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NASA and Lockheed Excited at New X-plane Development for Quiet SSTs

Supersonic Passenger Aircraft May Soon

NASA recently awarded Lockheed Martin Aeronautics Co. a contract to build a quiet supersonic jet. The $247 million contract is an addition to the aerospace company’s preliminary agency contract which was awarded in 2016. The bold idea behind the new jet is to make it a platform for a supersonic airliner which will have a “quiet” sonic boom, unlike the Concorde.

The NASA Quiet Supersonic Transport (QueSST) project will build upon prior developments at Lockheed’s secretive Skunk Works facility, the project aims to have the first test flight by the end of 2021. The plane’s specifications include travelling at Mach 1.5 (approximately 990 mph) at the cruising height of 55,000 feet. This would allow flights to cross the Atlantic in roughly three hours. Current subsonic airline flights take eight hours from New York to Paris.

Aiming for the Sound of Thunder

A key element of the design for the aircraft is for the sonic boom to be within acceptable limits of only half the sound at that speed. In a written statement from NASA, the resulting sonic boom would be “so quiet it hardly will be noticed by the public, if at all.” It has been likened to the sound of “distant thunder” or “the sound of your neighbor forcefully shutting his door outside while you are inside.”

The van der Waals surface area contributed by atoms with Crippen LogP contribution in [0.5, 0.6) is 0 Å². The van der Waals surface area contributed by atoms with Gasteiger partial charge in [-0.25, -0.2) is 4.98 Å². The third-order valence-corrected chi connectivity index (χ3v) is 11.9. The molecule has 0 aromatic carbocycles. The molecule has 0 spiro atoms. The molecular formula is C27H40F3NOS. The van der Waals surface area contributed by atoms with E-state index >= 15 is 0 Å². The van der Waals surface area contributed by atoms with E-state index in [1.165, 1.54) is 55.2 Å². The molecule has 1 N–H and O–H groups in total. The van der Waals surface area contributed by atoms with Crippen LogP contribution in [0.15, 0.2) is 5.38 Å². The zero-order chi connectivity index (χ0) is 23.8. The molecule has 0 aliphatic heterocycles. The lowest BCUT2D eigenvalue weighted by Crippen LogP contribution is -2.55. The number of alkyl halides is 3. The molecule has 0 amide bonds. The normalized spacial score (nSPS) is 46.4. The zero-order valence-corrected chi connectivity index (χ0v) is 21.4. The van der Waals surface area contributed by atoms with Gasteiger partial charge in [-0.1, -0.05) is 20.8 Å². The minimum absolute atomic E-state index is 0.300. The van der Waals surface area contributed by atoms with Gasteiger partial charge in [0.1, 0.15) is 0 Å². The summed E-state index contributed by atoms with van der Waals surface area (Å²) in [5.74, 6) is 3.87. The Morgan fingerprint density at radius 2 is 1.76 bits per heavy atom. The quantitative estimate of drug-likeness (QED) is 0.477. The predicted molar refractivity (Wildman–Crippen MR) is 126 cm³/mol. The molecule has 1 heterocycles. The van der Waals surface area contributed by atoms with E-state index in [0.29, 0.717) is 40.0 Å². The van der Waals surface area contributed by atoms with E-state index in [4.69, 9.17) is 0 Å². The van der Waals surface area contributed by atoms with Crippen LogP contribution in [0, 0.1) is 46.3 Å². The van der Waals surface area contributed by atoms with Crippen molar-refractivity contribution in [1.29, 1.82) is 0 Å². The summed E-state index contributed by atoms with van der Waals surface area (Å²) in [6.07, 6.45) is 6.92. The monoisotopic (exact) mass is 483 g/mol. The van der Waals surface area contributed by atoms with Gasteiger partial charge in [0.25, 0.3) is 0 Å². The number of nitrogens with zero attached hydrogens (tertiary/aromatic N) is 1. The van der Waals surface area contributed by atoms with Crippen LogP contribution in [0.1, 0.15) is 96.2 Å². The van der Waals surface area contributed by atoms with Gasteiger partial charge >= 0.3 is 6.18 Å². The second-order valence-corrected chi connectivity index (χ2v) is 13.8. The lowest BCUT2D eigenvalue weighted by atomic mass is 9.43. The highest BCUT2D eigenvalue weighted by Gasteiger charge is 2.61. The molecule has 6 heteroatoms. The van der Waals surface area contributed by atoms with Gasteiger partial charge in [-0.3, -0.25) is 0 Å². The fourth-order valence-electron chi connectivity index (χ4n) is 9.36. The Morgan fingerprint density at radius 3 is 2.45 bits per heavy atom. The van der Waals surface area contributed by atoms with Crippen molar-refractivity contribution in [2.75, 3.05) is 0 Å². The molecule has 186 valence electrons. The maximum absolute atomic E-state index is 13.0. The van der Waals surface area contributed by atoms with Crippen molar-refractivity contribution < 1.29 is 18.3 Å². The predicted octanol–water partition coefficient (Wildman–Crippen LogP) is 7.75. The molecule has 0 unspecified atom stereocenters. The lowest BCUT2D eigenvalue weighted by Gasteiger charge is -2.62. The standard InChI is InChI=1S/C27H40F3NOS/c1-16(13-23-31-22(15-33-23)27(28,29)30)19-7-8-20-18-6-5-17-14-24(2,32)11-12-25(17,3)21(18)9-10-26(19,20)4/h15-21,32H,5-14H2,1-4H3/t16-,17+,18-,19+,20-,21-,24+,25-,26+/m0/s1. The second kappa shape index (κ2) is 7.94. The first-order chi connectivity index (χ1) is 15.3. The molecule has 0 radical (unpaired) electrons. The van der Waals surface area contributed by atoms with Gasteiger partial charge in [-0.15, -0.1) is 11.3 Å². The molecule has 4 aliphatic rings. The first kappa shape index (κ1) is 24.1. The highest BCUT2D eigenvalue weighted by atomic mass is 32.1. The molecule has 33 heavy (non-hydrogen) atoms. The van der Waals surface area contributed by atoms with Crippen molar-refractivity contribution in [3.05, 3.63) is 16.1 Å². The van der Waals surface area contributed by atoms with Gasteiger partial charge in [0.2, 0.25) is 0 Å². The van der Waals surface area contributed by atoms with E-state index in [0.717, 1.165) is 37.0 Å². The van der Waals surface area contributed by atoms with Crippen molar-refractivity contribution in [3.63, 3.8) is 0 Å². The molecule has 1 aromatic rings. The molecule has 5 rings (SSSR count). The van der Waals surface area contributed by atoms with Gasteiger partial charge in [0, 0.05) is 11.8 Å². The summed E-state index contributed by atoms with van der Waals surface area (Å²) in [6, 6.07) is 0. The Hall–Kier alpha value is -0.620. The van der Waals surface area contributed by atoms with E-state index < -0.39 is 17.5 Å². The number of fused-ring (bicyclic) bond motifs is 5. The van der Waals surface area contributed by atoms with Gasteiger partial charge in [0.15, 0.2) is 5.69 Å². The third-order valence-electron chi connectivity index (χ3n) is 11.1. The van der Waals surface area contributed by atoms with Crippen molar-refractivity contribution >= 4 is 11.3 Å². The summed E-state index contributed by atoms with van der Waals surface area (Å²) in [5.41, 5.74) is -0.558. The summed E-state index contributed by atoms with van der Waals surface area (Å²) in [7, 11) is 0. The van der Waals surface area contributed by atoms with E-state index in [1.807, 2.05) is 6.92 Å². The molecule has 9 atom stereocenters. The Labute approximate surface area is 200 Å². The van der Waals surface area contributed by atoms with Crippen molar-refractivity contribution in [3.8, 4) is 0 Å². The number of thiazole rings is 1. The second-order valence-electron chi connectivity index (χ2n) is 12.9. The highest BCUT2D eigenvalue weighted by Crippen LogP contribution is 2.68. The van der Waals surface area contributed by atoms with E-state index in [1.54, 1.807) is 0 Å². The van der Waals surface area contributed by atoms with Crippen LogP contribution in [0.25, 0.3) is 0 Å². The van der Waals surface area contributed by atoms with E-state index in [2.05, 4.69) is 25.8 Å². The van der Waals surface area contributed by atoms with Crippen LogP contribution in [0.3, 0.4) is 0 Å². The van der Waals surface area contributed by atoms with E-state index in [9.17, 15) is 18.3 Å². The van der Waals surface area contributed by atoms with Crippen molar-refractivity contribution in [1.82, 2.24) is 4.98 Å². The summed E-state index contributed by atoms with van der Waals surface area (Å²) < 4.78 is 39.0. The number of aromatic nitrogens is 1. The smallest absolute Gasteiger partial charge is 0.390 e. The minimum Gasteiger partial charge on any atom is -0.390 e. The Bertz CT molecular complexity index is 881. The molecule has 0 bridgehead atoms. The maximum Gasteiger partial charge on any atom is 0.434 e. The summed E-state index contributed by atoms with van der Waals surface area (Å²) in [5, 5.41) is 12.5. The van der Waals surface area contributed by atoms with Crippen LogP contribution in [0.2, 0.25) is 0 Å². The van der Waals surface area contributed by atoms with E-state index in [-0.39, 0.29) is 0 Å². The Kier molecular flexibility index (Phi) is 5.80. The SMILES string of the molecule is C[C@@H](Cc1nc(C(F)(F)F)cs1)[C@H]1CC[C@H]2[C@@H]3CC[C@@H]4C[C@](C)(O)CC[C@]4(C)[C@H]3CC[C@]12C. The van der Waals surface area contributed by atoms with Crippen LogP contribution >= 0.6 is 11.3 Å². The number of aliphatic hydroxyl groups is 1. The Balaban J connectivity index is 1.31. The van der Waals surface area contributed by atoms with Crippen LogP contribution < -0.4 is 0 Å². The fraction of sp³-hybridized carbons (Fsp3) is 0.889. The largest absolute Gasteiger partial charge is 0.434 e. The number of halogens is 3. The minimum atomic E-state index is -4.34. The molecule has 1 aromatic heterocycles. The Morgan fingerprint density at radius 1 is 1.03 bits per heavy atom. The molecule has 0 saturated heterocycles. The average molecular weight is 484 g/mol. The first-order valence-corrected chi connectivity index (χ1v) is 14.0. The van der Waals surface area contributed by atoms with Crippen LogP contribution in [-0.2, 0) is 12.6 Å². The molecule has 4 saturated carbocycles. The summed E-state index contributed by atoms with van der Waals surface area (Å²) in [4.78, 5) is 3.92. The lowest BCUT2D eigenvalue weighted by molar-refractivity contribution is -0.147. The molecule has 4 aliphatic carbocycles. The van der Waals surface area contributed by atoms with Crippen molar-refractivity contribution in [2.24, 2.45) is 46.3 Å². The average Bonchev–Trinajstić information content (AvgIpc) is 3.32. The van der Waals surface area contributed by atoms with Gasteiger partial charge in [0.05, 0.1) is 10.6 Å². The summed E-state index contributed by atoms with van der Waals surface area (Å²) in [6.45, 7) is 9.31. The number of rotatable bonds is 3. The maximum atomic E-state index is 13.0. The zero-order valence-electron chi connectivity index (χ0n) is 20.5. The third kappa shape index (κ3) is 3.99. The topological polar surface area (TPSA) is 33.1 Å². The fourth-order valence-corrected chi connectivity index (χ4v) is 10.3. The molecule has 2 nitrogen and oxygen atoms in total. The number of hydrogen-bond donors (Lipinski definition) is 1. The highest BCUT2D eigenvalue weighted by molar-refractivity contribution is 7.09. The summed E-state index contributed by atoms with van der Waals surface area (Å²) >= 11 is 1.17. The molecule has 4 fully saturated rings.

The loud noise of the sonic boom was the cause for contention regarding the Concorde flying supersonic over the continental United States. The resulting regulation was one of the reasons Boeing was forced to cancel their development of the Boeing 2707. It was supposed to be the first American SST. It had already won a government-funded project to build the SST at its Seattle, Washington facility. The 2707 was designed to have seating for 250 to 300 passengers and cruise at speeds close to Mach 3. This would have been a larger and faster SST compared to the Concorde.

In September, 2017, NASA unveiled the basic design of the QueSST. According to the launch, NASA and Lockheed have already invested £290 million or more than $415 million in research for the plane. They have been testing the mockups in wind tunnels.

Working on the “Boom”

As a plane approaches the speed of sound or Mach 1, the air in front of the plane compresses. The compression stays in front of the plane while it is flying at less than Mach 1. When the plane reaches Mach 1, the compression waves are no longer able to travel faster than the plane, and they accumulate and pile up, producing a booming sound like an explosion. The sonic boom created by supersonic flight is a double boom, with the first explosion occurring as the compression waves pile up on the leading edge of the wing, and the second wave occurs at the tail, when the pressure goes back to normal. The sonic boom is continuous while the plane is in supersonic flight. The sound of the rolling boom across the ground underneath the plane’s path is called the “boom carpet.”

The sonic boom is a result of a plane flying faster than the speed of sound. It can be as loud as 200 decibels, and rattle windows and homes miles away. The sonic boom is within the range of 0.1 to 100 hertz, the lower range of human hearing. The sound is below the range of conventional aircraft and most industrial noise. The duration also characteristically brief, being less than a second. It can be as long as a 100 milliseconds or 0.1 second for fighter planes, and around 500 milliseconds or half a second in length for the Concorde, the space shuttle or any large supersonic vehicle.